school-orders shall draw six per cent interest after error in this case was brought five days after the two

having been presented to the treasurer of the district years allowed by law had expired; and it must be dis- and not paid for want of funds, which fact shall be inmissed. Polleys V. Black River Imp. Co.

Opinion by dorsed upon the order by the treasurer.” As there Miller, J.

are two kinds of school-districts in Iowa, "district [Decided Jan. 12, 1885.]

township” and “independent district," the latter

carved out of the former, it is contended that the title MUNICIPAL BONDS-NEGOTIABLE-IOWA STATUTE- to the act in question embraces two subjects: one reCONSTITUTIONAL LAW--SUBJECT EMBRACED IN TITLE. lating to matters in which independent school-districts -The decisions of this court are numerous to the effect alone are concerned, and the other to matters in which that municipal bonds, in the customary form, payable the township district and independent districts are,

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concerned. That whether school-orders, which may observation in the witness, other than it has enabled
be issued for many purposes by districts of either him to form a belief or judgment thereou. Rog. Exp.
kind, should bear interest or not is wholly foreign to Test., $$ 61, 62; Lawson Exp. Ev. 476; 1 Whart. Law of
the borrowing of money to build school-houses in in- | Ev., 9 451. In order to avoid a contract of marriage
dependent distriots. Iowa Code, 1873, ch. 9, tit. 12. on the ground of mental unsoundyess, the party al-
We are pot referred to any adjudication by the Su- | leged to be insane or non compos mentis must be inca-
preme Court of Iowa which sustains the point here pable of understanding the nature of the contract it-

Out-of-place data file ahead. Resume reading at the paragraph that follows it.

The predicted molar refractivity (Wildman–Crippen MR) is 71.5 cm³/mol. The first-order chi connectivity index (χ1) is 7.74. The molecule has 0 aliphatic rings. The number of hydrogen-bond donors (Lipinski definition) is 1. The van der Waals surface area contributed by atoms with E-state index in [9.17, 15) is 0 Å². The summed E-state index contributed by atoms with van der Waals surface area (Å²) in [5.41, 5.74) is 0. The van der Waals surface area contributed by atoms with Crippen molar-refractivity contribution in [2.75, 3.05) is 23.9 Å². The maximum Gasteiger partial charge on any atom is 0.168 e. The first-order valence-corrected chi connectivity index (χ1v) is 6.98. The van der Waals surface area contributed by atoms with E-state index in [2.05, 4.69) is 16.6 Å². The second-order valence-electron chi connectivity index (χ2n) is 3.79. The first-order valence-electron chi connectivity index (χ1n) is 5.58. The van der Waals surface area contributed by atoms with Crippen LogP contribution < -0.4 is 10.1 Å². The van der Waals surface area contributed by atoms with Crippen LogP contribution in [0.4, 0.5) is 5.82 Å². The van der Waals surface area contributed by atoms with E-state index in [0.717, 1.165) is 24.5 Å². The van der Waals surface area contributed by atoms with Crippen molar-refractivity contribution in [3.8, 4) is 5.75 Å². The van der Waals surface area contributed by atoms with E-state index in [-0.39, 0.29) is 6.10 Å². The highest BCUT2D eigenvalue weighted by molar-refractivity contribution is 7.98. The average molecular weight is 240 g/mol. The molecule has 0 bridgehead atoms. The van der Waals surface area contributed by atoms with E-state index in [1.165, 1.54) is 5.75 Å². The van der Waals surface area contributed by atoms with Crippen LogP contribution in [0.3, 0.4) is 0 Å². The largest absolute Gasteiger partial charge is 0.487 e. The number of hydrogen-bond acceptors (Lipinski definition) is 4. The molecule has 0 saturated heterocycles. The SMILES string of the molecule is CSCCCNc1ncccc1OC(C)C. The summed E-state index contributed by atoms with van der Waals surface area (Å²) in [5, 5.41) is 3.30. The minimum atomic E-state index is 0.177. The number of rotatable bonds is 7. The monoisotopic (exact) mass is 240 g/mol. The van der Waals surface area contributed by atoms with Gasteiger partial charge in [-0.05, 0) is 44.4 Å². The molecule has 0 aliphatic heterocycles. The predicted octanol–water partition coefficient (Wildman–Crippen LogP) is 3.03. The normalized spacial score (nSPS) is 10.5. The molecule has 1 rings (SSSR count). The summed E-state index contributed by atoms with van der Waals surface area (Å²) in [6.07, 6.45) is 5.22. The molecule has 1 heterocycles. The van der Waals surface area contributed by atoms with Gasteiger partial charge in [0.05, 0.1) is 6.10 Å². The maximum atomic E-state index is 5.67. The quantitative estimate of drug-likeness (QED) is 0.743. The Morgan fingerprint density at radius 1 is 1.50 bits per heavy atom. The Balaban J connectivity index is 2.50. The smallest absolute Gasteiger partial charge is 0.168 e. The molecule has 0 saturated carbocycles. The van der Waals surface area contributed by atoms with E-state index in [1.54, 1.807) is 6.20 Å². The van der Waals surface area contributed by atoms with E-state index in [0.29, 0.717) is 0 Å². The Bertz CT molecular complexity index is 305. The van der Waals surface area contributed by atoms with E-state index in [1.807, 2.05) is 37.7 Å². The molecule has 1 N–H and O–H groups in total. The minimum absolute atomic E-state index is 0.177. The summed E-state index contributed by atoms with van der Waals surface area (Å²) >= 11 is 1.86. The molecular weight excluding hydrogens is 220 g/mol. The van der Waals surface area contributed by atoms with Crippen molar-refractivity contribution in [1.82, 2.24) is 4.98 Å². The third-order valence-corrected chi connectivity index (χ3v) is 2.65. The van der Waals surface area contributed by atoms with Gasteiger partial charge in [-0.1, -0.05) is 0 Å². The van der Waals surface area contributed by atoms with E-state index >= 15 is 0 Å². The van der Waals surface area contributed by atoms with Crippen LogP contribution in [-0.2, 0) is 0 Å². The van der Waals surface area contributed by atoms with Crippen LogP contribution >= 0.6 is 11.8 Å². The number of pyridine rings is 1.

made. On the contrary the principles announced in self. Mere imbecility or weakness of mind, caused by
State v. County Judge, 2 Iowa, 280, show that the act disease or otherwise, will not be, when unaccompanied
before us is not liable to the objection that its title by circumstances showing it has been taken advantage
embraces more than one subject. The object of the of, a sufficient ground for avoiding such a contract. If
constitutional provision, that court said, was “to pre- the powers of the mind of the person alleged to be non
vent the union in the same act of incongruous matter, compos mentis have been so far affected by disease or
and of objects having no connection, no relation,” and the decay of his faculties as to render him incapable of
" to prevent surprise in legislation, by having matter knowing the effect of the act he is about to perform,
of one nature embraced in a bill whose title expressed and of intelligently consenting to the marriage cere-
another;" but that "it cannot be held with reason mony, then there is an incapacity on his part to con-
that each thought or step toward the accomplish- tract. On the other hand, even if his understanding
ment of an end or object should be embodied in a sep- be weak, still if the capacity of his mind remains to
arate act;" that " the unity of object is to be looked see things at the time in their true relations, and to
for in the ultimate end, and not in the details or steps form correct conclusions, the contract of marriage will
leading to the end;” and that “so long as they are of be valid in the absence of fraud or imposition. Baugh-
the same nature, and come legitimately under one man v. Baughman. Opinion by Horton, C. J.
general denomination or object," the act is constitu-

REPLEVIN-DAMAGES-ATTORNEY'S FEES
tional. The doctrines of that case have been approved

EMPLARY DAMAGES AGAINST SHERIFF CHATTEL by the same court in subsequent decisions, and they

MORTGAGE-VOID-HINDER AND DELAY.-In an action are decisive against the point here raised. Morford v.